Team Nautique Skier Scot Ellis has been ranked within the top 10 jumpers in the world since 1990 and remains one of the most influential athletes in the sport. Water skiing has been his whole life from ski shows as a kid to 300ft Ski Fly jumps that are just outright scary. Ellis has an inspiring, hard charging style that makes your hair stand on end every time he approaches the ramp. Earning his name “Rocketman” from his go for broke attitude, he was featured on the Discovery Channel show Stunt Junkies for a world record boat jump in which he launched over 19 boats. When he isn’t traveling to compete in the most elite jump events in the world, Scot spends his time coaching athletes from all over the globe at his school “Ski Fluid” in Central Florida. At 41 years old Scot shows no signs of backing down with strong finishes at the first three events of 2013 remaining a worldwide crowd favorite.
You just returned from a long trip overseas with podium finishes at three major events. Tell us about the trip!
This being my 21st Moomba Masters I am use to the long 30-hour trip and all the money you have to spend to get there. Finishing 3rd on all the events was a great bonus. It’s nice to see that I can still compete with the new guys coming up in the sport. Moomba is one of my favorite events I compete at; HUGE crowds, very challenging conditions, and a long way from home. I really feel Moomba has helped me become a great competitor. If you can ski well or win there, you can truly become an elite skier.
How long have you been skiing for Nautique?
I have been with Nautique for 14 years. Still waiting for the Rocketman limited edition boat….lol. I like how Nautique stays involved in our sport (big events like Masters and Moomba) and uses their athletes to make boat improvements. The product is one that last over time…kind of like me.
How did you get into Jumping?
My ski career stared by joining the Lakeland Water Ski Club and show skiing. I have even been to Show Ski Nationals at Cypress Gardens. These are pictures of me at Cypress Gardens during my 6th grade field trip. The Gardens let me ski in the show for my class. Kind of cool.
I have done it all, pyramids, slalom, jump, barefoot, shoe ski, disc …I have even done a helicopter in a Pro Jump event after making the finals! Jumping, I just love. I’ve always been jumping off stuff since I was a kid.
Picture of me in 1974 jumping off my parents car with a towel for a cape.
Picture of me doing the kids pyramid at show
practice for the Lakeland Ski Club. Little fact
in this picture: I am climbing on Rick and Lori
Powell. World Champions and Hall of Fame
barefooters from Lakeland. They are also
past Team Nautique Barefoot members.
Here I was at 8 years old, foot’in in the kids barefoot act in the 1979 Lakeland show behind a Nautique.
What was it like the first time you went off a ramp?
I was at Dee’s Ski School with Chuck Dees (Frankie Dees father – Frankie I think still is the youngest ever to win overall at the Masters at 15 years old.) I can’t really remember the first time. I am sure I flipped up side down, but I do remember loving jumping from the start. I would be told I couldn’t jump if I didn’t practice my slalom and tricks.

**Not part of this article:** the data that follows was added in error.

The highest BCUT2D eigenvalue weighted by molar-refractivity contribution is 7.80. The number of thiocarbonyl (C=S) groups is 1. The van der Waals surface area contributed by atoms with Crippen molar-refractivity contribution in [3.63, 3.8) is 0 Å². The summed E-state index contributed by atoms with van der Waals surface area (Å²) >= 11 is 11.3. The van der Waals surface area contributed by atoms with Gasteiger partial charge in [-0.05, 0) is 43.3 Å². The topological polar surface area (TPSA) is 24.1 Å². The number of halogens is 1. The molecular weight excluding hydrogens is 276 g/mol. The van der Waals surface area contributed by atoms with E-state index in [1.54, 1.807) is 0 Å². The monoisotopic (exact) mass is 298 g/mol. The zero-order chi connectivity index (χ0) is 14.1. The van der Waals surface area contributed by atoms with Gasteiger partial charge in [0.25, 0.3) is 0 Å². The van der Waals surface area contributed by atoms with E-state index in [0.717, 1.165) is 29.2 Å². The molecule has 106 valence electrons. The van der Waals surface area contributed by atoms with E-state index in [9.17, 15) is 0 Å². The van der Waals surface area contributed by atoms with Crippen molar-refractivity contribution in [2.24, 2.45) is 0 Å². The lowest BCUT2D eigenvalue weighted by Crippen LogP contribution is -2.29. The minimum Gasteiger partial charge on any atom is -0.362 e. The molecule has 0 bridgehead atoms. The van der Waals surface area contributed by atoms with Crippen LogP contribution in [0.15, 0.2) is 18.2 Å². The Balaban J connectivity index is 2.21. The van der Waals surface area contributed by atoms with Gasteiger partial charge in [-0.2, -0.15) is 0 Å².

During the course of your career what would you say has been your biggest accomplishment?
I have had a great career and wouldn’t change one day of it, but the greatest accomplishment would be that I can still compete on a high level at 41.
What would you say is the hardest part about learning to jump?
Learning to jump. I would say getting over the fear of what might happen. It’s still a topic not talked about much in the jumping world. We never provoke it, but are always ready for it. A CRASH…it’s violent and scary! It’s better to get knocked out and not remember it then have to relive it in your mind over and over. I really think that is what separates the elite jumpers. The ones that can get up, forget the crash and keep going.
Where do you see yourself and the sport going?
Right now the sport is expensive. Gear, practice, coaching, and entry fees to tournaments. I feel like there is always a place for our “waterski” events, but to take it to the next level. We need to bring the fun back to it. I remember the PRO tour when I started and the crowds were massive. The event was FUN. Lots of off the water stuff going on. We really need to think along the lines of entertainment. There is no way the NFL would be so big if the games outside the playing field weren’t fun!!!!! Music, giveaways, stuff for the kids…not everyone who pays for a ticket likes what sport is being played. Entertainment off the water is what we need! It would be awesome to see Ski Fly come back. Now my mom would not like me going back out and flying 300′ again, but I sure do miss it. Skiflying, held at the proper place, has its entertainment value. We just need a super charged Ski Nautique 200…hint hint!
What are your plans for this year’s Rocketman Night Jump?
Every year I try to add something to the event and continue to get the best jumpers in the world competing in the night jump. It’s a party on and off the water with a live DJ, entertainment, VIP food and drinks, and just an all around good time. This year I would like to possibly add a wakeboard double up contest.
You now run a ski school with Kyle Eade at the Water Ski Hall of Fame. How did Ski Fluid come about?
Well, I have always liked coaching and helping other skiers. Once USA Waterski was looking for someone to lease Lake Grew, I was all over it. I made the bid and asked Kyle Eade to join me. We have made Fluid one of the best competition sites in the world in just 4 years. We have the best boat in the world and the best athletes come here to train. We are dedicated to progressing the sport and this is the perfect place to do that.